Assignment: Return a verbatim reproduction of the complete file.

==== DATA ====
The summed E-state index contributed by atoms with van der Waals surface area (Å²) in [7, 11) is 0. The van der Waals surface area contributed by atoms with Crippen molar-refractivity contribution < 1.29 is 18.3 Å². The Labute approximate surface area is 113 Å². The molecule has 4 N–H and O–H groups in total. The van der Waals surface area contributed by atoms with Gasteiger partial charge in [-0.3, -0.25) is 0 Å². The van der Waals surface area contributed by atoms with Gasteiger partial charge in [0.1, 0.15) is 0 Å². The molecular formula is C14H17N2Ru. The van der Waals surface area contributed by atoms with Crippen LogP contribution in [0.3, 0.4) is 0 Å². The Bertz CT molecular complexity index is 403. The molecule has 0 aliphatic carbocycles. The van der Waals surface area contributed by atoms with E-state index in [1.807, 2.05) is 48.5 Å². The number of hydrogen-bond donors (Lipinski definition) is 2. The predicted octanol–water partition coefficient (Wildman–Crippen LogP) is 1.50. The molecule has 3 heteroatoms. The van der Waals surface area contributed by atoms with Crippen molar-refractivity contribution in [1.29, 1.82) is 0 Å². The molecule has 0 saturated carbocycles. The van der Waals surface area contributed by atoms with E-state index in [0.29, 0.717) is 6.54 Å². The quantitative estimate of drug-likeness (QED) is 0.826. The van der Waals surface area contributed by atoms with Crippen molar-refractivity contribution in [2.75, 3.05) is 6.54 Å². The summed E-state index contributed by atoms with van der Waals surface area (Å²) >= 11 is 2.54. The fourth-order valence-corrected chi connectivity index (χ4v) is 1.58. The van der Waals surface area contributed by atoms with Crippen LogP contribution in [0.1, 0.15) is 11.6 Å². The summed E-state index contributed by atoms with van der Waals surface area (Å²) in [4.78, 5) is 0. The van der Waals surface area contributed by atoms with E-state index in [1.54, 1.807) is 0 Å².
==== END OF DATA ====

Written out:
The summed E-state index contributed by atoms with van der Waals surface area (Å²) in [7, 11) is 0. The van der Waals surface area contributed by atoms with Crippen molar-refractivity contribution < 1.29 is 18.3 Å². The Labute approximate surface area is 113 Å². The molecule has 4 N–H and O–H groups in total. The van der Waals surface area contributed by atoms with Gasteiger partial charge in [-0.3, -0.25) is 0 Å². The van der Waals surface area contributed by atoms with Gasteiger partial charge in [0.1, 0.15) is 0 Å². The molecular formula is C14H17N2Ru. The van der Waals surface area contributed by atoms with Crippen LogP contribution in [0.3, 0.4) is 0 Å². The Bertz CT molecular complexity index is 403. The molecule has 0 aliphatic carbocycles. The van der Waals surface area contributed by atoms with E-state index in [1.807, 2.05) is 48.5 Å². The number of hydrogen-bond donors (Lipinski definition) is 2. The predicted octanol–water partition coefficient (Wildman–Crippen LogP) is 1.50. The molecule has 3 heteroatoms. The van der Waals surface area contributed by atoms with Crippen molar-refractivity contribution in [1.29, 1.82) is 0 Å². The molecule has 0 saturated carbocycles. The van der Waals surface area contributed by atoms with E-state index in [0.29, 0.717) is 6.54 Å². The quantitative estimate of drug-likeness (QED) is 0.826. The van der Waals surface area contributed by atoms with Crippen molar-refractivity contribution in [2.75, 3.05) is 6.54 Å². The summed E-state index contributed by atoms with van der Waals surface area (Å²) >= 11 is 2.54. The fourth-order valence-corrected chi connectivity index (χ4v) is 1.58. The van der Waals surface area contributed by atoms with Crippen LogP contribution in [0.1, 0.15) is 11.6 Å². The summed E-state index contributed by atoms with van der Waals surface area (Å²) in [4.78, 5) is 0. The van der Waals surface area contributed by atoms with E-state index in [1.54, 1.807) is 0 Å².